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Power Supply
gap825 Feb-17-01 02:25 AM
My computer suddenly cut off after being on about an hour. I suspected the power supply and so bought a new one. The machine still does nothing when I turn it on.

I tried running both power supplies directly on the bench. Both times I plugged it in, turned it on and the fan did not come on. I didn't take voltages across the connectors, becasue I assume no fan means dead power supply or at least it is not turning on.

Should I be able to simply test the power supply disconnected from the computer by merely plugging the AC voltage and flipping the switch. I thought yes, but since neither supply worked, would like an answer from someone who knows?
Thanks.


1. RE: Power Supply
lbyard Feb-17-01 02:31 PM
In response to message 0
The fan on a power supply should spin on the bench when power is applied if it is an AT power supply. If it is an ATX power supply, as most power supplies are now, the PS-ON pin on the motherboard connector must grounded to turn on the power supply. Also, many ATX power supplies now have a power switch on the back of the supply, which must also be turned on. See the bottom of our power supply FAQs at http://duxcw.com/faq/ps/ps.htm for details. Short the pins at your own risk. If you open a power supply be aware that there are dangerous voltages inside when the power is on. A power supply can still zap you, even if the power cord is pulled, if you reach inside before everything has decayed. If you open the power supply, do so at your own risk. Also, if you open it you will probably void any warrantee. Most of them have stickers on will break if the supply is opened.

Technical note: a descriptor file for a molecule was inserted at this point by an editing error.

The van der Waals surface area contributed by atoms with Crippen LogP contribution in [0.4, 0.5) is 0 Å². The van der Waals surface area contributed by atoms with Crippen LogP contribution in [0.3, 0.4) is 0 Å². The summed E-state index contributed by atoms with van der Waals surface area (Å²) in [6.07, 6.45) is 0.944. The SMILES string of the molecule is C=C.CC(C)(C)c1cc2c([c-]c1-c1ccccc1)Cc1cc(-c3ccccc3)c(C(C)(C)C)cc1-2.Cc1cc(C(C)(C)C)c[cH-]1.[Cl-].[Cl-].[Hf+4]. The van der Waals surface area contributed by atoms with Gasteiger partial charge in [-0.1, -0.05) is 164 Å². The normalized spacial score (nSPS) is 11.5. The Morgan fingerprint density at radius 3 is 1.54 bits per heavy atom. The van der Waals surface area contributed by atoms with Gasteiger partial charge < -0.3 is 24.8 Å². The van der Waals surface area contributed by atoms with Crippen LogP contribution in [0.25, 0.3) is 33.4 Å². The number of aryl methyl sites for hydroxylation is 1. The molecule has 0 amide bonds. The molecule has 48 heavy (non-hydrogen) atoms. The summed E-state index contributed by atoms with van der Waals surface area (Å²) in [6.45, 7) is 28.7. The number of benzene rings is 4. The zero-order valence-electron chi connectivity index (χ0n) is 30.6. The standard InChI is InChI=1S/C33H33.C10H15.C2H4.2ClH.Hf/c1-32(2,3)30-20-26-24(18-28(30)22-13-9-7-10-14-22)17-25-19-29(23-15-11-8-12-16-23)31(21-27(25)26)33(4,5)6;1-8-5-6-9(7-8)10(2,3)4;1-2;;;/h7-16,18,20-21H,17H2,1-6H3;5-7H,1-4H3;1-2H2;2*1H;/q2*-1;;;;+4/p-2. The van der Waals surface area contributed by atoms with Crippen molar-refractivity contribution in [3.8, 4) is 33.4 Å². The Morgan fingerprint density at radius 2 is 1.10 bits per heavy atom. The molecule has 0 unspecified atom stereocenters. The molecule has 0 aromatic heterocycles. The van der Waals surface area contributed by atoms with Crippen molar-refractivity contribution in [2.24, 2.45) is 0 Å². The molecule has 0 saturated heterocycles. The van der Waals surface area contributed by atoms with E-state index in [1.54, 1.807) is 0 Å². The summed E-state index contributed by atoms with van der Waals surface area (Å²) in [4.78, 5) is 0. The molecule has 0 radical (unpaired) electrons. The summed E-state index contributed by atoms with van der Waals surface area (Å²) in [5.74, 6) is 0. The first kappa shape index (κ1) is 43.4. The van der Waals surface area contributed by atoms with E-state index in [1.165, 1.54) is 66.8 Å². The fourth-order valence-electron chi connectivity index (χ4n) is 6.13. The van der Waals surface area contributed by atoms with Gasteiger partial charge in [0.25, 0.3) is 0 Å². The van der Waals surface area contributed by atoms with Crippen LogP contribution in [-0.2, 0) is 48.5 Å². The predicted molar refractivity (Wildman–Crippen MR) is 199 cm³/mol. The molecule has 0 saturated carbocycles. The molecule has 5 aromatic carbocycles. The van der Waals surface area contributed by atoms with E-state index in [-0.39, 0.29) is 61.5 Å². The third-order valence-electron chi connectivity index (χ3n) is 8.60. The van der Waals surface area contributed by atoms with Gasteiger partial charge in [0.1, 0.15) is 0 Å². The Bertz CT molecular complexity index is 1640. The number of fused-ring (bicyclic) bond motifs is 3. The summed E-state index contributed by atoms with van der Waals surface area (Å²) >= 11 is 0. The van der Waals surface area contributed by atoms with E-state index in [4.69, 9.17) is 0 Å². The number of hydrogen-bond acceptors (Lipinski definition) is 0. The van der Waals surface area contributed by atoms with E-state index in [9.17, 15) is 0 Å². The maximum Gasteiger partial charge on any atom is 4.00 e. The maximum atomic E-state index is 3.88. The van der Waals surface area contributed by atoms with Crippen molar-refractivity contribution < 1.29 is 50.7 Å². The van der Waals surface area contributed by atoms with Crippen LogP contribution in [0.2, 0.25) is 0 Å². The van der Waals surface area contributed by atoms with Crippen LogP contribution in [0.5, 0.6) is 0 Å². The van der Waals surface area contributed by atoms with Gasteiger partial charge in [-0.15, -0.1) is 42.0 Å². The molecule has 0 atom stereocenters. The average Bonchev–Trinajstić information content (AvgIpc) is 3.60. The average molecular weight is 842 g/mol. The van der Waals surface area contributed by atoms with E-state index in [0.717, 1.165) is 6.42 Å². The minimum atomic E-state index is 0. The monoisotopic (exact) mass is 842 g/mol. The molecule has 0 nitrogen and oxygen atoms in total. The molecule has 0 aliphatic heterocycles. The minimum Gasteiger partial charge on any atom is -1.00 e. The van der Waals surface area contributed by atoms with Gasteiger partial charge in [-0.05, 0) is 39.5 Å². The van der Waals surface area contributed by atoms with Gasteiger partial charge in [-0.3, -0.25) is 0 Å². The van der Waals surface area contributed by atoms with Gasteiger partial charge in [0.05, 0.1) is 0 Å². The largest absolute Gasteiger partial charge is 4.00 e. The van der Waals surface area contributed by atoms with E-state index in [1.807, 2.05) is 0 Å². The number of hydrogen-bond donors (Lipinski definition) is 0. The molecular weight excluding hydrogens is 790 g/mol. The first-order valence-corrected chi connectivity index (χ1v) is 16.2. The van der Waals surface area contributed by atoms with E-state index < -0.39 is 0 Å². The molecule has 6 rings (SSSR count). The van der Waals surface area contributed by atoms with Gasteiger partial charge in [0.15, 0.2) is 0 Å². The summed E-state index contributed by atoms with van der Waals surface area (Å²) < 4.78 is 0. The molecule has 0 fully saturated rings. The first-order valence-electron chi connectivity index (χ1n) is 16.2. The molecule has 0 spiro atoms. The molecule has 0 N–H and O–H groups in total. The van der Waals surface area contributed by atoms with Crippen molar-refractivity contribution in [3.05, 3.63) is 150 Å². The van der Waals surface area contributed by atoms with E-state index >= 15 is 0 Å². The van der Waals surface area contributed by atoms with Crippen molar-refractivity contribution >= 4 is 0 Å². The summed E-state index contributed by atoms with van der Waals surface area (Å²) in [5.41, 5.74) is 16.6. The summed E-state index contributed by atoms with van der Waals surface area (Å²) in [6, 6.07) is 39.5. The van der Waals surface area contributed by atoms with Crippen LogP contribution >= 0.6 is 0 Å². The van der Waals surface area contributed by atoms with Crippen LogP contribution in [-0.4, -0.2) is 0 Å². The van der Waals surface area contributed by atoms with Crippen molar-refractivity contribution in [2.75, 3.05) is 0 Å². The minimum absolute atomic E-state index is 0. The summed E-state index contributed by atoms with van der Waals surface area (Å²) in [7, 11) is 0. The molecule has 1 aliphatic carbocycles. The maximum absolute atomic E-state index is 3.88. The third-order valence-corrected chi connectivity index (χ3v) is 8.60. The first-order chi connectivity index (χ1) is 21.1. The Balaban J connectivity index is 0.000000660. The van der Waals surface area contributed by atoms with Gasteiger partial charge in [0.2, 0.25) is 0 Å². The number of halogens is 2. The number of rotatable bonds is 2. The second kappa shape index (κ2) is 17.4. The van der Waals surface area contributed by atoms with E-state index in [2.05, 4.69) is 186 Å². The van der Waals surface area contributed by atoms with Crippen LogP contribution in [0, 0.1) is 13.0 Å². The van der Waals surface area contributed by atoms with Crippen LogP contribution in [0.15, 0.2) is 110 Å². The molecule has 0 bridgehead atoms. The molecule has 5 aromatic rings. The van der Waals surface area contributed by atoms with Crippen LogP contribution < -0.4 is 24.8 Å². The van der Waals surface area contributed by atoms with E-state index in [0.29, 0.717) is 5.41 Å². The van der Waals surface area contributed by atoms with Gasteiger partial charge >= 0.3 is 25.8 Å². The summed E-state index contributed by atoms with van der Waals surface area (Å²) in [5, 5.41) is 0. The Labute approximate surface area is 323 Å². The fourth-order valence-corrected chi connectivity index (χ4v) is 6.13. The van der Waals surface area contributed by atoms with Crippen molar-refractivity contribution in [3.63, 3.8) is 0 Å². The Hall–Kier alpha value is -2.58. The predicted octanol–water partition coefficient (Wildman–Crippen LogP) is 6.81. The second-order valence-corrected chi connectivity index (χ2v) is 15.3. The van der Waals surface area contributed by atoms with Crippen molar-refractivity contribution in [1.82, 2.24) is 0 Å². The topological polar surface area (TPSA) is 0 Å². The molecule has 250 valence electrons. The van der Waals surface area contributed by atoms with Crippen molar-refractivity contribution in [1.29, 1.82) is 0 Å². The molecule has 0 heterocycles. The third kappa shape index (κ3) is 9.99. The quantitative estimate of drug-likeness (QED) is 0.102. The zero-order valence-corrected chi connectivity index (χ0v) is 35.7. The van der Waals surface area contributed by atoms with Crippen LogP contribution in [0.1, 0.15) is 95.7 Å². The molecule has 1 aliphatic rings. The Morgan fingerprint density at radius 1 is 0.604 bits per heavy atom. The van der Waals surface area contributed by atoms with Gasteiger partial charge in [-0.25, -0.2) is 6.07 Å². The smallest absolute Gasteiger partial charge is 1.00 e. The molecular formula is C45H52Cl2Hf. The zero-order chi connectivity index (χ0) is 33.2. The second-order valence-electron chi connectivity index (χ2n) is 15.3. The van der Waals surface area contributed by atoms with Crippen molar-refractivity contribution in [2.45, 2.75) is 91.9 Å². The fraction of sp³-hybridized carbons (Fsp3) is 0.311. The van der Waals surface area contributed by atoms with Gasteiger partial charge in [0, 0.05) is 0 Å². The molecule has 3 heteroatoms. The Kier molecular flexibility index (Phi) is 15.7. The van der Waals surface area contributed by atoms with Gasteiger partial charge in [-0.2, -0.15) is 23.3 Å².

The real cause of your problem may be heat related. Check to see if the CPU fan is spinning. The CMOS Setup on many motherboards will indicate the CPU fan speed if the CPU fan is the three pin type, which plugs into the motherboard. If you carefully remove the CPU fan from the heat sink you will usually see it’s manufacturer and part number. You may then be able to go to the manufacturer’s site and obtain the specifications for the fan. Look for telltale gray dust on the motherboard. It indicates a fan bearing failure. Be sure to carefully clean all of it off the motherboard. The heat sink should be properly seated over the CPU. Heat sink grease should be used for all recent CPUs. Larry


2. RE: Power Supply
gap825 Feb-17-01 05:28 PM
In response to message 1
Larry:

Thanks for your helpful suggestions.

A friend came by and actually fixed my problem! You probably know this but after trying a whole host of things, in desperation he pulled the power supply plug into the mobo and basically rocked it back and forth to break off the surface corrosion.

Voila! It worked.

Thanks again,

Glen


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